Capsule Review: 1984 Audi 4000 S Quattro

Living in Breckenridge, Colorado, you need some sort of All-Wheel Drive setup. Snow remains the small town’s primary reason to exist. This explains the multitudes of Subarus, Audis, Volvos, and SUVs all equipped with four wheel motivation. Most drive away blissfully unaware of how recent this feature came to market (as little as 27 years ago). In 1980, Audi introduced the first permanently engaged all-wheel drive system in the Audi Quattro. Prior to this, all vehicles had a part-time system where only two wheels were driven most of the time, requiring driver intervention should the going get slippery. Audi changed all this by putting one driveshaft inside the other, saving space and weight and making it possible for a complex, permanently engaged system to function on a small car. Vorsprung durch Technik, baby!

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Capsule Review: 2009 Acura RL

When a car salesman tells you an expensive model’s pointless, nine times out of ten, it’s pointless. If he proffers this opinion in the depths of a recession, with new car sales lower than Bernie Madoff’s morals, it’s a dead cert. I’ve experienced this vehicular vertigo twice in the last week. First, when contemplating a zero-mile Honda Civic Mugen Si gathering dust in an otherwise empty former Saturn showroom. Second, whilst sitting in an Acura RL, moments away from an extended test drive. The salesman told me flat out that the Acura TL is a better car than the RL, hinting that anyone who buys an RL is a sap. As I’ve rated the TL as a one-star car, where do you go from there?

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Capsule Review: Lexus LS600h L

Driving Lexus’ top-of-the-line luxobarge, I couldn’t figure out why I liked it. Seriously. The LS600h L is everything I don’t like about a car: huge, heavy, amorphous, numb, floaty-drifty and over-complicated. And yet… there was something subconsciously seductive about the big rig. I asked my step-daughter Sasha why she’d taken a shine to the world’s most expensive hybrid. “Because I can sleep in the back,” she replied. Three minutes later she was sheltering in the arms of Morpheus. Narcoleptic Lexus meme confirmed. So I amped-up the critical analysis and noticed a slightly crashy edge to the suspension and some wind noise on the driver’s window. Ha! The Big L isn’t even a perfect, four-wheeled slug of Ambien CR. To reality check my impressions, I floored it. And backed off. And pressed a couple of buttons. And floored it. And backed off. And then it hit me: the LS600h L has the world’s finest automobile engine.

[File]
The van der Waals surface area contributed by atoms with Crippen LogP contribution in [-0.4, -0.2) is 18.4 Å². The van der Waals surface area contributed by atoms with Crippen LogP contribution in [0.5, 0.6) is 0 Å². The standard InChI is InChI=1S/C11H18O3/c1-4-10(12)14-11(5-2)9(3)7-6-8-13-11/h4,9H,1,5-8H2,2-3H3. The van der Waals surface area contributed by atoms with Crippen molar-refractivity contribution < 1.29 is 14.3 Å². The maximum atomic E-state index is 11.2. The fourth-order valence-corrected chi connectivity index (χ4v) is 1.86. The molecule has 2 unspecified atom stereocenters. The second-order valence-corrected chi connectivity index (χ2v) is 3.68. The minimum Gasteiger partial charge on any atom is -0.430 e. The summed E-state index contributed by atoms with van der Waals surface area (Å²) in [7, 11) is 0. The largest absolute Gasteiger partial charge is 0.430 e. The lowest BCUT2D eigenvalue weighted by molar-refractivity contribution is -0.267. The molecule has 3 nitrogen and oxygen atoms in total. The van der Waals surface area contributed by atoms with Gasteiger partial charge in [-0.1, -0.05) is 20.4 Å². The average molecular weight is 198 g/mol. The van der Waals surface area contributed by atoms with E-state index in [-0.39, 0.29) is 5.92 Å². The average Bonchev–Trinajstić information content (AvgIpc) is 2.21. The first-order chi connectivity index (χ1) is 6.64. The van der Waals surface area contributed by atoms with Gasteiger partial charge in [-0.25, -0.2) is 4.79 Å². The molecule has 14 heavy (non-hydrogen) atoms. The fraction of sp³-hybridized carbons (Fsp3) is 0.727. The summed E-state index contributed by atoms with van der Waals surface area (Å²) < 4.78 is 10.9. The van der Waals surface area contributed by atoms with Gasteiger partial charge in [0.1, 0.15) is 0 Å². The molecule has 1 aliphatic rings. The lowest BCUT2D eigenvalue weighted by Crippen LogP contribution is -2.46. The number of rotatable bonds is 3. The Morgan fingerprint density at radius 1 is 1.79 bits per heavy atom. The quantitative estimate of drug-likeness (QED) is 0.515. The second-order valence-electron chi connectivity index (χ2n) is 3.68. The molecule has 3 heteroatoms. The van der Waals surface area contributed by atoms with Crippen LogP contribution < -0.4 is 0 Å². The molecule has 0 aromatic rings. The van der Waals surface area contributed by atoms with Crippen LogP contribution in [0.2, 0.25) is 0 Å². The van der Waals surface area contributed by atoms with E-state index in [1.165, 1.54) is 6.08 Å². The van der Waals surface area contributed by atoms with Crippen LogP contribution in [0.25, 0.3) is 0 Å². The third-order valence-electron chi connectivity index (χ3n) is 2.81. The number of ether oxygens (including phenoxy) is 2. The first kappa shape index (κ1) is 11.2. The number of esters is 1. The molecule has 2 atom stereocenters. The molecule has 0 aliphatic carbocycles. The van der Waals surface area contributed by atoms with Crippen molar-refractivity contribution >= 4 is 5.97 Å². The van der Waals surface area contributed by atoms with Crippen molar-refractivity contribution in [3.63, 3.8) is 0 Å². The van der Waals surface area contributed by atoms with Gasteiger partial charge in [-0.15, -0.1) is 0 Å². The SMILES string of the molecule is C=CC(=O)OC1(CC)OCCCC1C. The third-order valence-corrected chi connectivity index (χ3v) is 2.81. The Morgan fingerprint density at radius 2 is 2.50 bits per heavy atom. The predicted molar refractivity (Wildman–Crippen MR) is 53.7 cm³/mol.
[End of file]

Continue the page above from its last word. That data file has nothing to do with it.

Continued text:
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Capsule Review: 2009 Mercedes-Benz C300 Sport (Manual)

Our illustrious Editor-in-Chief predicts the death of the manual transmission. The “stick-shift is toast,” Farago says, in his own special way. I disagree. If you want to go fast, get a paddle shift automated manual, a la Nissan GT-R. Time and again, the little levers have proven to be the fastest way to get around a track. Want easy breezy beautiful Orange County commuting? Get a traditional automatic. But if you want to maximize the man machine interface, nothing beats a manual. Three pedals can enliven the most leaden of automobiles. To wit: the Mercedes-Benz C300 Sport.

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Capsule Review: 1958 Maserati 3500GT

See, this guy in Lexington, KY died of cancer around 1962, and he left a Maserati to his only remaining relative, an uncle in his ’80’s living in Louisville. Uncle hadn’t driven a stick shift in 30 years but had just bought a new Cadillac, so he goes back to the dealer and says, “Get rid of this thing for me, willya?” The Cadillac salesmen looks at the Maserati, they look at each other, and one of them says, “Hey, I bet Dr. Dean would be interested.” And that’s how my father picked up a Maserati 3500GT for about two grand.

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Seven Future Classics for the Depressed Economy

Seven days and I’ll be back in the United States, having bid my farewell to the Middle East (but knowing I will return). As the countdown commences, I eagerly anticipate driving something without a Toyota badge on it, and possibly buying something interesting with all the money I have saved eating government food (and some sand). These past many months I have pored over eBay, Autotrader, and mobile.de (German used car site, check it out, forbidden gems!). After looking at the multitudes of steel out there, I wondered something… what could I get that would have oodles of character, the shades of a future classic, and not cost too much. So I present, Seven Future Classics for the Depressed Economy:




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Capsule Review: 1998 Audi A4 (B5)

60 Minutes nearly killed Audi in North America. After “Unintended Acceleration in the Audi 5000” aired in 1986, Audi sales dropped from 74k sales a year in 1986 to less than 12k by 1991. Sales remained constant until 1996, when Audi debuted a car that would finally tackle the BMW 3-series and the Mercedes C-Class head on. With its still unusual all-wheel drive system, classic German styling and interiors that set the industry standard, the A4 single-handedly revived sales in North America. An Audi fan since birth (when I was driven home in an Audi Fox GTI), I viewed them from afar; Roswell’s nearest Audi dealer lay eight hours away in Dallas. So I rejoiced when I signed the paperwork to purchase the first of the 5-valve V6 powered A4 quattros. Little did I know the next year would be filled with Germanic Sturm und Drang.